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Decentralized finance becomes new favorite target for hackers—research

The Decentralized Finance (DeFi) ecosystem is booming. Since the beginning of the year, its liquidity has grown from $22 billion to $260 billion. However, where there is innovation, there are risks. The DeFi industry has become "a tempting haven for hackers and money launderers." This is stated in the report of the research company Elliptic "DeFi: Risk, Regulation and the Rise of DeCrime."

The report summary:

  • DeFi users and investors have lost at least $12 billion in total due to theft and fraud;
  • the losses are growing rapidly amid the growing popularity of systems—today their amount has reached $10.5 billion (in 2020 it was $1.5 billion);
  • over the year, the number of fraud cases increased by 600%;
  • the main losses fall on DApps on Ethereum ($8.6 billion)—the most popular blockchain for DeFi now;
  • Binance Smart Chain ranks second ($2.5 billion in losses).

"The DeFi ecosystem is attracting a lot of people right now. Financial innovations are popping up there at the speed of light," Tom Robinson, an expert at Elliptic, says. "Considerable funds are invested in projects, but these are not always reliable and well-proven solutions. Attackers are taking advantage of this."

In response to these trends, the US Securities and Exchange Commission (SEC) entered into an agreement with analytical company AnChain.AI in August for a total of $625,000 to monitor and regulate the DeFi sector.

How exactly money is stolen in DeFi

Elliptic analyzed the causes of losses in Decentralized Finance. Most often these are technical errors and economic frauds.

The technical errors are when the hackers find bugs in the program code. For example, this happened with the platform Vee.Finance when it lost $35 million because of a hack.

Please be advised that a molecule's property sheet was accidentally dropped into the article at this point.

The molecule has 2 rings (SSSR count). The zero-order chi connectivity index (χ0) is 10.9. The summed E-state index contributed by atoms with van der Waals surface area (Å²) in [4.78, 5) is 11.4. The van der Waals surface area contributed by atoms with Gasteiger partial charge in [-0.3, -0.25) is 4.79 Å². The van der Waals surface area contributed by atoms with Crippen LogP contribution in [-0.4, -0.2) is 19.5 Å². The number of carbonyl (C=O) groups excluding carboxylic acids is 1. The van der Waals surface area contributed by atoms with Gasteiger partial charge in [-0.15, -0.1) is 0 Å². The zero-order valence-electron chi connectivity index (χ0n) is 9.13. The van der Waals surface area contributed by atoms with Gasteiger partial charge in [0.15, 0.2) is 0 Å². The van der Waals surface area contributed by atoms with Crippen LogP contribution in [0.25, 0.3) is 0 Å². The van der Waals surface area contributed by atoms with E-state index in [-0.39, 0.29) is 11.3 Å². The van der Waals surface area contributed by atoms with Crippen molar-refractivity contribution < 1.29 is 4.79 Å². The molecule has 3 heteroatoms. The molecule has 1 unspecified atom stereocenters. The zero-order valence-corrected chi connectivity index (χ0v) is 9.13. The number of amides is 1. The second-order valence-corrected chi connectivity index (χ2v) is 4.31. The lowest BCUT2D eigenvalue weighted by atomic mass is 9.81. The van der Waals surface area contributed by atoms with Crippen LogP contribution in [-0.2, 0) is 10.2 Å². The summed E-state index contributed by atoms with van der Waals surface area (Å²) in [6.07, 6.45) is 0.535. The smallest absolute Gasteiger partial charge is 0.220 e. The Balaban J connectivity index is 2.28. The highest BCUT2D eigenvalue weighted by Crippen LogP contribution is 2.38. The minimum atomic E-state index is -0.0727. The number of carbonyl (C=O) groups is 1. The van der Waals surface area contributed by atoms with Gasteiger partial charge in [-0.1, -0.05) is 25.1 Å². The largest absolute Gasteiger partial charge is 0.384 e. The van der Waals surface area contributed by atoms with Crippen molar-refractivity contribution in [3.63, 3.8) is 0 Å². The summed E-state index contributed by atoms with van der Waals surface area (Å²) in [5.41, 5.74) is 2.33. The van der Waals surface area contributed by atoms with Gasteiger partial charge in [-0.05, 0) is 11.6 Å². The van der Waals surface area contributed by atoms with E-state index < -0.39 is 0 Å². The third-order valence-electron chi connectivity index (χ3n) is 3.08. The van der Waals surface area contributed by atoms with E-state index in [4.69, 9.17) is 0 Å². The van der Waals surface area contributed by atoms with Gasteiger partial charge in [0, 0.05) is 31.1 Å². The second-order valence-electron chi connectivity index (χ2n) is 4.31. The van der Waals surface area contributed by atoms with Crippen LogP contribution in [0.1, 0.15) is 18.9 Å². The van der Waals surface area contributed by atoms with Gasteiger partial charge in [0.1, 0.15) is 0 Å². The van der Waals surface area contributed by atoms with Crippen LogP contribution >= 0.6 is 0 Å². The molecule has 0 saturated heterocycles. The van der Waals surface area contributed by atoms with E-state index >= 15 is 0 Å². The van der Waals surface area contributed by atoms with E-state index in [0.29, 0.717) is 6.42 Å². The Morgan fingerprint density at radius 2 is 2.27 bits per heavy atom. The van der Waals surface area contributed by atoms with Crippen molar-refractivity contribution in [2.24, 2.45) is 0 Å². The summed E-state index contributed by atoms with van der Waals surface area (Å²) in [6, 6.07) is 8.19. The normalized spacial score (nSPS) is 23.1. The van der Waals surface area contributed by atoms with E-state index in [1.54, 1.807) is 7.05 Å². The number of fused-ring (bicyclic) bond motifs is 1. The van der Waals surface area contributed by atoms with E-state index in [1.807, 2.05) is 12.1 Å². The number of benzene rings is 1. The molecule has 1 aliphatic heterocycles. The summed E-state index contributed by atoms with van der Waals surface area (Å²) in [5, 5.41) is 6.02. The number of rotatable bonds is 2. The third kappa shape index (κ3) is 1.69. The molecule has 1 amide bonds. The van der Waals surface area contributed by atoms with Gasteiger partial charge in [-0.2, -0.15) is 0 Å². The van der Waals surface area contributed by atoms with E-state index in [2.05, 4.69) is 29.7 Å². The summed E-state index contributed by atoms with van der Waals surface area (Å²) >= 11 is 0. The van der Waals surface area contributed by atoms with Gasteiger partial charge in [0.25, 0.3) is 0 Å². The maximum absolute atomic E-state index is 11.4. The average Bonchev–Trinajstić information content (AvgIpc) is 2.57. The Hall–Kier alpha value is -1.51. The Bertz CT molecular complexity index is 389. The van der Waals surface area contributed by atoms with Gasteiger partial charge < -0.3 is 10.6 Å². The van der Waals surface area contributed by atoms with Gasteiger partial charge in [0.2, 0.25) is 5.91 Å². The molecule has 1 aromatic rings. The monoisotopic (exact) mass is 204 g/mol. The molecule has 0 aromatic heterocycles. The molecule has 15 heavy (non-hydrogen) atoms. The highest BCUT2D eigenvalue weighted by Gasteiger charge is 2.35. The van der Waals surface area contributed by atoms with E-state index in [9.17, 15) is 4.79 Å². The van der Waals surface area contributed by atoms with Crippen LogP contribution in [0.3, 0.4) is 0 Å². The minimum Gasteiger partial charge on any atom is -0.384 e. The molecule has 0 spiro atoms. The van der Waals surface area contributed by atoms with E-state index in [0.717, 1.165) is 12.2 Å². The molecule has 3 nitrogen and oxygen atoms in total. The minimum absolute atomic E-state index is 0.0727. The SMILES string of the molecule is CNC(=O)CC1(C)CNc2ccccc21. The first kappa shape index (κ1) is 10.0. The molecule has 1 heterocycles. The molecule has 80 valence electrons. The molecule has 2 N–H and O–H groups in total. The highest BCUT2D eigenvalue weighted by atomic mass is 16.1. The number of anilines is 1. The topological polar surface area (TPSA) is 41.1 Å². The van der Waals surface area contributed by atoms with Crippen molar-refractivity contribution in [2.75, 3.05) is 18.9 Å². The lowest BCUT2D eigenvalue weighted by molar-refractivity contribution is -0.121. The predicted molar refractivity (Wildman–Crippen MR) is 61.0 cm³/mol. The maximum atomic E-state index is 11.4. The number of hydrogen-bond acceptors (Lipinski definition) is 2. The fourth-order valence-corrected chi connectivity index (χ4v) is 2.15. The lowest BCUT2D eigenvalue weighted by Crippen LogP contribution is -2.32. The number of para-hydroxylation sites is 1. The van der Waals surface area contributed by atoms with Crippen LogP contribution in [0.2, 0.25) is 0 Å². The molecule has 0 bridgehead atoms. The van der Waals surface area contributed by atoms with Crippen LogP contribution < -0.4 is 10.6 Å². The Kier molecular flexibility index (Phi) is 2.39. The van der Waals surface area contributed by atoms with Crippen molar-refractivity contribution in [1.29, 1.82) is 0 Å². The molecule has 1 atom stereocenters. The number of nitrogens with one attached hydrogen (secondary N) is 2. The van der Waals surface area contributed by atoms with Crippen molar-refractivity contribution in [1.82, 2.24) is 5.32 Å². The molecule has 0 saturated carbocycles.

The economic frauds happen when an attacker uses loopholes in the DeFi services. For example, a fraudster manipulates asset prices to take advantage of the arbitrage opportunities on the DeFi services. Another type of fraud are exploits with an "administrator key" (an exploit is a computer program or a sequence of commands that exploits vulnerabilities in software and is used to attack a computer system). There are other types as well.

What is Decentralized Finance

Decentralized financial services, or Decentralized Finance (DeFi) is the general name for analogues of the traditional financial instruments implemented in a decentralized architecture. That is, thanks to DeFi, people and companies carry out financial transactions directly with each other without intermediaries (including banks).

These services are publicly available, are open source projects and most often are based on the so-called smart contracts.

DeFi services and applications are built on public blockchains. They work directly with users through personal wallets and trading platforms.

The decentralized financial services include lending protocols, decentralized exchanges (DEX), prediction markets, synthetic asset and derivative issuance protocols, etc.

Since smart contracts can be susceptible to manipulation and exploits, independent auditing is required for all DeFi protocols.

The project MakerDAO launched in 2017 was one of the very first services of this kind. It allows one to get a loan in the stablecoin Dai (pegged to the dollar) secured by the cryptocurrency Ethereum.

MakerDAO, Compound Finance, and Uniswap are now considered the major players in the global DeFi market.

Examples of how Decentralized Finance works

Loan and lending—users can borrow a crypto asset by providing another one as collateral. The examples of the largest lending DeFi projects are: Aave, Compound, and Maker. In March 2020, due to a sharp market crash and a meltdown on the Ethereum network, many of the collateral controllers in the system Maker were unable to perform their functions. This allowed users to buy back collateral at a price close to zero. As a result, about 4 million Dai were unsecured.

Derivatives—derivative financial instruments in the DeFi environment can range from asset-backed tokens to decentralized oracles or p2p protocols for prediction markets. For example, Synthetix allows one to create synth assets based on fiat (real) money, goods, and other cryptoassets.

Insurance—the service Nexus Mutual offers its clients to pool and share risks through the so-called discretionary mutual insurance. The clients decide for themselves what claims are justified. All their decisions are recorded and executed using smart contracts on the blockchain Ethereum.

Decentralized Exchanges (DEX) are cryptocurrency exchanges that carry out direct peer-to-peer transactions. Uniswap is an example of such an exchange.

Payments—for example, the service Lightning Network focused on the bitcoin blockchain. In it, two or more participants who plan to make a transfer open a channel by depositing money. They can make as many transfers as they want, but without exceeding the total amount deposited.

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